‘Best. Hike. Ever. Don’t. Fall. Off!”
That was our reaction to summiting the fabled McAfee Knob, where Virginia’s Roanoke Valley spread beneath us like a crazy quilt of scarlet and vermilion. Admittedly, our knees were knocking just a bit as we edged toward the rocky ledge that’s even hairier than it looks in pictures. If you’ve seen the movie “A Walk in the Woods” (released in September) or the ads and posters for it, you’ve seen McAfee. This hooked summit — which resembles a shrunken-head version of the departed Old Man of the Mountain — is one of the iconic spots along the Appalachian Trail. McAfee is the most-photographed spot along the trail, they say, and it plays a big role in “A Walk in the Woods,” which is based on writer Bill Bryson’s book of the same name. In the film, Bryson, played by Robert Redford, attempts to hike the 2,200-mile AT with longtime pal Steven Katz (an unexpectedly delightful Nick Nolte).
So, did Redford and Nolte actually hike to McFee’s 3,197-foot summit? The civilian who was closest to the action, Andrew Downs, regional director of the Appalachian Trail Conservancy of Central and Southwest Virginia, is circumspect on the subject, saying only that “the talent and film crew drove up the fire road, and then hiked about a mile to the site.” Downs says that working with the production people was a great experience, and “it was clear that their team had a great respect for the trail.”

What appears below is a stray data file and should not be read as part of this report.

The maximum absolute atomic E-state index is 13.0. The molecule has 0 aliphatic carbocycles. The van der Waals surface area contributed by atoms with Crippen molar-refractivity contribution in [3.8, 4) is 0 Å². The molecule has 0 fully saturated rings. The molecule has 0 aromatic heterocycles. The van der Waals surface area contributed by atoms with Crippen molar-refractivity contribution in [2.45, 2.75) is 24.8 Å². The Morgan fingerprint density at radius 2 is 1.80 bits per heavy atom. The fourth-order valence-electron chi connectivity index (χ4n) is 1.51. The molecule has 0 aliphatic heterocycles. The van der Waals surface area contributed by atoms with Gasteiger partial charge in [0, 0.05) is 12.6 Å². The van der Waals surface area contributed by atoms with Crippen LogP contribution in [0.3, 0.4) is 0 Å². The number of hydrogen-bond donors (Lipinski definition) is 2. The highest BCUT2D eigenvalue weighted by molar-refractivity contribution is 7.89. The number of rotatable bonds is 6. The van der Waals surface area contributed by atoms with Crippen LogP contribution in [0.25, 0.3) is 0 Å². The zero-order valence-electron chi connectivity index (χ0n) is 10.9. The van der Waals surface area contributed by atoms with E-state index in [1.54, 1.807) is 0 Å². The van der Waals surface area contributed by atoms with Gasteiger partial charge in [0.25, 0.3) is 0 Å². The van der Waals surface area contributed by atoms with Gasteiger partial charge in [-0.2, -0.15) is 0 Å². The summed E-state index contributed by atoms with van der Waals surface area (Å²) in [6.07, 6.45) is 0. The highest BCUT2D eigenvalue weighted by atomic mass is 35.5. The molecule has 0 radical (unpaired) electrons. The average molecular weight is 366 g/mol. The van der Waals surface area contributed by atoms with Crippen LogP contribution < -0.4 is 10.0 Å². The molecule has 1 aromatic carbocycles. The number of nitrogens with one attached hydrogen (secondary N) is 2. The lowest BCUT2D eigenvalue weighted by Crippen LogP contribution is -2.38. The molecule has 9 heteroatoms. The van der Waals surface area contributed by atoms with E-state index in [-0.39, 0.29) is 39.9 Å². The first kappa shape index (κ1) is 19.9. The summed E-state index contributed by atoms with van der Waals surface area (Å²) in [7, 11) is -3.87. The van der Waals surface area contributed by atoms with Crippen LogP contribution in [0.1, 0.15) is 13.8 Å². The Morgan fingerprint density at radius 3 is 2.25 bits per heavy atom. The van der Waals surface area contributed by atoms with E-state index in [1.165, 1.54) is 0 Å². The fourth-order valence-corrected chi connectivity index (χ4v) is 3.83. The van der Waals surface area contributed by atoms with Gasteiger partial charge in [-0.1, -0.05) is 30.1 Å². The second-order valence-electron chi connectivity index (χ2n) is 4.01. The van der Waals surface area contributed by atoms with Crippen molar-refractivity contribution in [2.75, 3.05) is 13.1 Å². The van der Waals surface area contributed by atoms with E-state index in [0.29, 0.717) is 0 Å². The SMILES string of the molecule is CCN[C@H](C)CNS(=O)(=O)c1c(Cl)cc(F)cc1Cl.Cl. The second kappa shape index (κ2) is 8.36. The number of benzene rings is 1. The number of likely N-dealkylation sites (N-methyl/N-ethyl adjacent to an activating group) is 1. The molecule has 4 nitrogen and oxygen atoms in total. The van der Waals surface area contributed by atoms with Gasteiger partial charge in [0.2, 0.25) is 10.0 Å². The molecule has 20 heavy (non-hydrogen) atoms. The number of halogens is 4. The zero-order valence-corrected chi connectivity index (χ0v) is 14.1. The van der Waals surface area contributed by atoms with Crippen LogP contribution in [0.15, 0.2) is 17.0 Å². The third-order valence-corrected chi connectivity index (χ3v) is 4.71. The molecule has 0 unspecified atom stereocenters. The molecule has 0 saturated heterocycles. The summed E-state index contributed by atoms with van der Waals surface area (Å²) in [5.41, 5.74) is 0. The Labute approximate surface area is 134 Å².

Hiking McAfee Knob earns you bragging rights in Roanoke. It’s a gentle but definitely upward climb that takes you past a couple of AT huts and through leafy woodlands, with no glory views until the end — which makes that “big reveal” at the summit all the more dramatic. It took us about four hours to make the round trip, including plenty of time at the 270-degree summit for selfies. We recommend getting an early start. This hike is popular, and getting more so by the minute. We started at 7 a.m. on a Friday and had the trail — and that spectacular promontory — all to ourselves. Heading down, we saw hikers — and plenty of them.
Seeing “A Walk in the Woods” inspired us to make the trip to Roanoke, but the views from McAfee were just part of what makes this area so compelling. This former railroad town has been undergoing a renaissance, with the openings of new museums and hotels, craft breweries, and a wave of millennials and retirees moving downtown, into stylish condos in refurbished old buildings. And what’s not to like about a city whose symbol is a giant star (a Christmas decoration that never came down) and whose landmarks include a vintage Dr Pepper sign? Old meets new in a charming way in Roanoke, you’ll discover. Another reason to put Roanoke on your radar: Amtrak has plans to extend service to the city in early 2017, so Bostonians will be able to get there by rail rather than on an 11-hour drive or connecting flights.
The great outdoors